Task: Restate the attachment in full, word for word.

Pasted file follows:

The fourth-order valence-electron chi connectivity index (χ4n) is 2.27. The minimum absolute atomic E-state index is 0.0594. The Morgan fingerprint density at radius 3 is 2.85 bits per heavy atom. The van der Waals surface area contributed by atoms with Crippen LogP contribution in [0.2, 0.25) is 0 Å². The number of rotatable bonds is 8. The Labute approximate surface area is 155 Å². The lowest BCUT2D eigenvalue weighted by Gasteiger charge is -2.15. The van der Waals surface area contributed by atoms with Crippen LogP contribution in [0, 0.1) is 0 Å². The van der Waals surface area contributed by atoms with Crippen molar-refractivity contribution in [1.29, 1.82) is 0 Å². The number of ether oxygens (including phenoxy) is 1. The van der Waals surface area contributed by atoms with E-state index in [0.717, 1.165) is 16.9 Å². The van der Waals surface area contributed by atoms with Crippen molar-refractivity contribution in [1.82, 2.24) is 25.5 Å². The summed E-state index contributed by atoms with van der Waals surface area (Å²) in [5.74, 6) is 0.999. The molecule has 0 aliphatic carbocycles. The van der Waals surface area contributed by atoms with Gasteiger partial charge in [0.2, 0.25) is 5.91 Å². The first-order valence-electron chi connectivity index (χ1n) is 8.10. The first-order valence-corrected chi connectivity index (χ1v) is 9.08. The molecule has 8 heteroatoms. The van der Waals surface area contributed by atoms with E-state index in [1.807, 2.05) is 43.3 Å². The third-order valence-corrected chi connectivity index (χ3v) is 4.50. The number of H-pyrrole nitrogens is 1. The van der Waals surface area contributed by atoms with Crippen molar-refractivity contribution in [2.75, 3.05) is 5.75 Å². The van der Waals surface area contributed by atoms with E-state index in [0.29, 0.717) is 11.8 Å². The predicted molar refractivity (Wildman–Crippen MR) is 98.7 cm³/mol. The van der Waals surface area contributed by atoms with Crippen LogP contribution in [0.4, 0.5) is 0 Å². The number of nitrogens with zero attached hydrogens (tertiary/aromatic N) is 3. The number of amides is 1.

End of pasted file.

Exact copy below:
The fourth-order valence-electron chi connectivity index (χ4n) is 2.27. The minimum absolute atomic E-state index is 0.0594. The Morgan fingerprint density at radius 3 is 2.85 bits per heavy atom. The van der Waals surface area contributed by atoms with Crippen LogP contribution in [0.2, 0.25) is 0 Å². The number of rotatable bonds is 8. The Labute approximate surface area is 155 Å². The lowest BCUT2D eigenvalue weighted by Gasteiger charge is -2.15. The van der Waals surface area contributed by atoms with Crippen LogP contribution in [0, 0.1) is 0 Å². The van der Waals surface area contributed by atoms with Crippen molar-refractivity contribution in [1.29, 1.82) is 0 Å². The number of ether oxygens (including phenoxy) is 1. The van der Waals surface area contributed by atoms with E-state index in [0.717, 1.165) is 16.9 Å². The van der Waals surface area contributed by atoms with Crippen molar-refractivity contribution in [1.82, 2.24) is 25.5 Å². The summed E-state index contributed by atoms with van der Waals surface area (Å²) in [5.74, 6) is 0.999. The molecule has 0 aliphatic carbocycles. The van der Waals surface area contributed by atoms with Gasteiger partial charge in [0.2, 0.25) is 5.91 Å². The first-order valence-electron chi connectivity index (χ1n) is 8.10. The first-order valence-corrected chi connectivity index (χ1v) is 9.08. The molecule has 8 heteroatoms. The van der Waals surface area contributed by atoms with E-state index in [1.807, 2.05) is 43.3 Å². The third-order valence-corrected chi connectivity index (χ3v) is 4.50. The number of H-pyrrole nitrogens is 1. The van der Waals surface area contributed by atoms with Crippen molar-refractivity contribution in [2.75, 3.05) is 5.75 Å². The van der Waals surface area contributed by atoms with E-state index in [0.29, 0.717) is 11.8 Å². The predicted molar refractivity (Wildman–Crippen MR) is 98.7 cm³/mol. The van der Waals surface area contributed by atoms with Crippen LogP contribution in [0.4, 0.5) is 0 Å². The number of nitrogens with zero attached hydrogens (tertiary/aromatic N) is 3. The number of amides is 1.